I am beginning to understand hats and gloves, the critical difference between gloves and mittens. I am beginning to speak the language of humidifiers and forced heat, of radiators and space heaters. I know not to stand too close to the window, to keep the far bathroom door shut. I know, for the first time, the value of a really good pair of socks, and why jacket hoods are lined with that showy, faux fur.
I have felt the special pinch of grocery bags digging into the creased joints of cold fingers, of jiggling frozen key into unyielding lock as the bags stretch and threaten to give way, and baby refuses to walk, refuses to do anything but sit on my hip and shout, pulling her mittens off in search of raisins.
I am beginning to understand why Californians are so often the objects of disdain: undeserving inhabitants of the land of fair weather, land under-appreciated by those who did not endure a hard winter, did not come out into the sun squinting and warming their hands in air that hours earlier left them frost-bitten and numb.
I’m still cold, actually, as I type these words. My feet, despite the wool socks, are slowly being drained of blood, which science tells me is prioritizing circulation around my core and vital organs. My fingers, too, are steadily turning white. I type faster, hoping to regain feeling, but I’m not fast enough to keep up with the cold coming in from our sunroom, with floor to ceiling windows designed, it seems, to bring in maximum chill.
When I moved to Chicago last fall, people kept asking how I—Indian by descent; Californian, born and raised—was preparing to deal with the punishing weather, specifically the winter, in the era of the Polar Vortex. My Midwestern in-laws outfitted me with winter socks and scarves; friends sent recommendations for down jackets in three styles. My grandmother sitting in Chennai companionably reassured me that it was unseasonably frigid there, too, and then stopped, as if she realized we were speaking different languages of cold.
At time of writing, the temperature has yet to dip into the negatives (Fahrenheit), but I walked to the University of Chicago yesterday in four degrees (-15 Celsius), the wind whipping my dripping nostrils, alpaca scarf stuck to my face by my tangible breath, and I had a sense then of what poet Rita Dove meant when she wrote, “Snow would be the easy / way out—that softening / sky like a sigh of relief.” So far, we haven’t had any snow to speak of, only light dusts and flurries, unless you count that odd hailstorm we had on Halloween, which blew cobwebs from bushes onto the sidewalks, and left little children shivering in their superhero tights.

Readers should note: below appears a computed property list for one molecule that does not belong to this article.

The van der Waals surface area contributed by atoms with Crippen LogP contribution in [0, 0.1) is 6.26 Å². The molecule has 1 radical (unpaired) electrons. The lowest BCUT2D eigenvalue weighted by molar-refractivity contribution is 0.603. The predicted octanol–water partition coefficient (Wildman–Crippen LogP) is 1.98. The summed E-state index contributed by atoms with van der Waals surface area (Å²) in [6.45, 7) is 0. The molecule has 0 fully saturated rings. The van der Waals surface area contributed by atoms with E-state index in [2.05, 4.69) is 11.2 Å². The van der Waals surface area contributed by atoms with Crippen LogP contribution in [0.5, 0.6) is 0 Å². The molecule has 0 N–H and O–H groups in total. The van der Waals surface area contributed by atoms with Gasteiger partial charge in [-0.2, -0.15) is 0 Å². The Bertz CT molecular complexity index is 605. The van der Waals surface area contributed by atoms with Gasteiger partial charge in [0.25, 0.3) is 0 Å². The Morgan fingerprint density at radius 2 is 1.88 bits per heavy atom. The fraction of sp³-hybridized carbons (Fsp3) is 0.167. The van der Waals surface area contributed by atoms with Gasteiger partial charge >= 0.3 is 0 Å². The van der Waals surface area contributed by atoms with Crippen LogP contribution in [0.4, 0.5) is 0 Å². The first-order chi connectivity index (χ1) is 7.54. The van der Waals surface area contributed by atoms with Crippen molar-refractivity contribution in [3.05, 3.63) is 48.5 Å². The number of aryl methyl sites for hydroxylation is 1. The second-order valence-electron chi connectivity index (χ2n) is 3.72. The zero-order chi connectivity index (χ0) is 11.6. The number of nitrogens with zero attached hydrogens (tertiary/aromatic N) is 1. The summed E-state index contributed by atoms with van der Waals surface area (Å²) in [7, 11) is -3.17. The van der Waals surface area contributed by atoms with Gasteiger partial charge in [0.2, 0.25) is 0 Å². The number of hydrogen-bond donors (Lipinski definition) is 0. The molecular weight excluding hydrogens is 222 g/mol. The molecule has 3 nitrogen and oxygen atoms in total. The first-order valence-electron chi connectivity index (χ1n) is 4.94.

Is it self-indulgent to write about the weather, when there are so many other, more urgent issues to attend to? Police brutality, state-sponsored torture, infectious diseases, the Academy Awards? I’m being facetious, of course. But whenever I start chastising myself for dwelling on the weather I try to remember that climate change is arguably the most significant challenge of our shared lifetime, and that if we are to effect mass action in response to that “inconvenient truth” we should probably start by acknowledging our intimate relation to changes in climate. We are human beings with bodies that get hot and cold, that shiver and sweat. Our spirits can only take so much rain before they, too, are dampened. Our soles can only take so much snow.
V.S. Naipaul once commented on how strange it is that although M.K. Gandhi spent three years in England, “there is nothing in his autobiography [Story of My Experiments with Truth] about the climate or the seasons, so unlike the heat and monsoon of Gujarat and Bombay.” To Naipaul, this lack of attention was revelatory of the author’s complete “self-absorption.” Not commenting on the weather is like refusing to acknowledge the proverbial elephant in the room. It’s right in front of you, all around you and, literally, inside you with every breath you take.
For his part, Naipaul frequently observes the weather in his travelogues, whether the “real and disagreeable” heat of Bombay in the early 1960s, or the mid-August heat of Dallas in 1984, heat that was “a revelation,” that “made one think of the old days … gave another idea of the lives of the early settlers.” That’s the irony of the weather: At once, it forces you into a radical present, the unavoidable reality of your chapped lips or sweating back, and takes you out of yourself into other times and places.
The first big snow I saw in Princeton took me back to Laura Ingalls Wilder’s account of growing up in that “little house in the big woods” in Wisconsin, where she and her sister Mary poured molasses onto snow and ate it as candy once it hardened. That Halloween hailstorm—so fundamentally indifferent to the occasion it disrupted—gave me another idea of the lives lived in these parts.
I thought about fashion, cuisine, alcohol, recreation, exercise, pedestrianism: things that become cultural markers and stamps of identity but are really just contingent on the weather. So much of who we think we are has little really to do with us, and more than we might admit to do with the elements. Google tells me that the Chicago climate is basically the same as in Moscow: humid continental. My ancestors in south India were formed in the tropical monsoon and trade-wind littoral climate, so should I really be expected to deal with sub-zero winter?
I am beginning to understand why they drink so much in Russia. Well, bring on the toddy. I’m going out to taste the snow.
Ragini Tharoor Srinivasan is a doctoral candidate in Rhetoric at UC Berkeley.